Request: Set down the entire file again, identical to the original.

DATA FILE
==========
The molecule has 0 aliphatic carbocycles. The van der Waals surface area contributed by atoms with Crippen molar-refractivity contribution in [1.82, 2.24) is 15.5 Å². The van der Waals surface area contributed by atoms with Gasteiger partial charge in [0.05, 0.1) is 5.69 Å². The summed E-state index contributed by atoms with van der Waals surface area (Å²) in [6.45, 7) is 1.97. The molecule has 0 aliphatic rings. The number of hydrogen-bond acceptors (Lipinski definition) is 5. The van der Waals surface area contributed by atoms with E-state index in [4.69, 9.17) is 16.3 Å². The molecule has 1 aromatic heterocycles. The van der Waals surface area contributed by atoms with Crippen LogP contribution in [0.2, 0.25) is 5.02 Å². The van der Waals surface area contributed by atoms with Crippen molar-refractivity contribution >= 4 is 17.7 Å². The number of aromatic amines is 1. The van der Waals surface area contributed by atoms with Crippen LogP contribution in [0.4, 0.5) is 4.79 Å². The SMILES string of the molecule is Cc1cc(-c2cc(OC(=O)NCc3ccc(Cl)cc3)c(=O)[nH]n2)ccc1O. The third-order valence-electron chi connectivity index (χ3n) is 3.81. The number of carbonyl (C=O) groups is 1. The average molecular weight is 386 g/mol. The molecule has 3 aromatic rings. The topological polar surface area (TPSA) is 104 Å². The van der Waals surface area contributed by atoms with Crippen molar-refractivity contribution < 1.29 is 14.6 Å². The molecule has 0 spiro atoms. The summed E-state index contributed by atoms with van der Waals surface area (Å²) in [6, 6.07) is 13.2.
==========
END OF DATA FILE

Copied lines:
The molecule has 0 aliphatic carbocycles. The van der Waals surface area contributed by atoms with Crippen molar-refractivity contribution in [1.82, 2.24) is 15.5 Å². The van der Waals surface area contributed by atoms with Gasteiger partial charge in [0.05, 0.1) is 5.69 Å². The summed E-state index contributed by atoms with van der Waals surface area (Å²) in [6.45, 7) is 1.97. The molecule has 0 aliphatic rings. The number of hydrogen-bond acceptors (Lipinski definition) is 5. The van der Waals surface area contributed by atoms with E-state index in [4.69, 9.17) is 16.3 Å². The molecule has 1 aromatic heterocycles. The van der Waals surface area contributed by atoms with Crippen LogP contribution in [0.2, 0.25) is 5.02 Å². The van der Waals surface area contributed by atoms with Crippen molar-refractivity contribution >= 4 is 17.7 Å². The number of aromatic amines is 1. The van der Waals surface area contributed by atoms with Crippen LogP contribution in [0.4, 0.5) is 4.79 Å². The SMILES string of the molecule is Cc1cc(-c2cc(OC(=O)NCc3ccc(Cl)cc3)c(=O)[nH]n2)ccc1O. The third-order valence-electron chi connectivity index (χ3n) is 3.81. The number of carbonyl (C=O) groups is 1. The average molecular weight is 386 g/mol. The molecule has 3 aromatic rings. The topological polar surface area (TPSA) is 104 Å². The van der Waals surface area contributed by atoms with Crippen molar-refractivity contribution < 1.29 is 14.6 Å². The molecule has 0 spiro atoms. The summed E-state index contributed by atoms with van der Waals surface area (Å²) in [6, 6.07) is 13.2.